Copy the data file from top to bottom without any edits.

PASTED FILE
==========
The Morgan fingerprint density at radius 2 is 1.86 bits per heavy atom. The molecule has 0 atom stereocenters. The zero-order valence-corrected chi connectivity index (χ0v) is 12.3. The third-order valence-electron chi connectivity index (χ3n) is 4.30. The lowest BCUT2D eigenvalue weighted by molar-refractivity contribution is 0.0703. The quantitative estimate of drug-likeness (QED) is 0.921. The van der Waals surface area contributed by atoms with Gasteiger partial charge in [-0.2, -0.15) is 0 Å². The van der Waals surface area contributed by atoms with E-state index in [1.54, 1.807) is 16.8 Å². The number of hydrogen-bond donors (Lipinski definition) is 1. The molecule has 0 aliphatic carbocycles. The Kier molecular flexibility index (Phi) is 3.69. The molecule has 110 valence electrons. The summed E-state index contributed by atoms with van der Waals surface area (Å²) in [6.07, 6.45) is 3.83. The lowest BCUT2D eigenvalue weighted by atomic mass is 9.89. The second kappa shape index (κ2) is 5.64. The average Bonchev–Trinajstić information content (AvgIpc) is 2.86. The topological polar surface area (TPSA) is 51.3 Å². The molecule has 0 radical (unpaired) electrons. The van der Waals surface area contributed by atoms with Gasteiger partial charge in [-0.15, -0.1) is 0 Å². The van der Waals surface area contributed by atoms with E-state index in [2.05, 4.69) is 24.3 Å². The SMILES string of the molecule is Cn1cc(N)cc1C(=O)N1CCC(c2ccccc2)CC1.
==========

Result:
The Morgan fingerprint density at radius 2 is 1.86 bits per heavy atom. The molecule has 0 atom stereocenters. The zero-order valence-corrected chi connectivity index (χ0v) is 12.3. The third-order valence-electron chi connectivity index (χ3n) is 4.30. The lowest BCUT2D eigenvalue weighted by molar-refractivity contribution is 0.0703. The quantitative estimate of drug-likeness (QED) is 0.921. The van der Waals surface area contributed by atoms with Gasteiger partial charge in [-0.2, -0.15) is 0 Å². The van der Waals surface area contributed by atoms with E-state index in [1.54, 1.807) is 16.8 Å². The number of hydrogen-bond donors (Lipinski definition) is 1. The molecule has 0 aliphatic carbocycles. The Kier molecular flexibility index (Phi) is 3.69. The molecule has 110 valence electrons. The summed E-state index contributed by atoms with van der Waals surface area (Å²) in [6.07, 6.45) is 3.83. The lowest BCUT2D eigenvalue weighted by atomic mass is 9.89. The second kappa shape index (κ2) is 5.64. The average Bonchev–Trinajstić information content (AvgIpc) is 2.86. The topological polar surface area (TPSA) is 51.3 Å². The molecule has 0 radical (unpaired) electrons. The van der Waals surface area contributed by atoms with Gasteiger partial charge in [-0.15, -0.1) is 0 Å². The van der Waals surface area contributed by atoms with E-state index in [2.05, 4.69) is 24.3 Å². The SMILES string of the molecule is Cn1cc(N)cc1C(=O)N1CCC(c2ccccc2)CC1.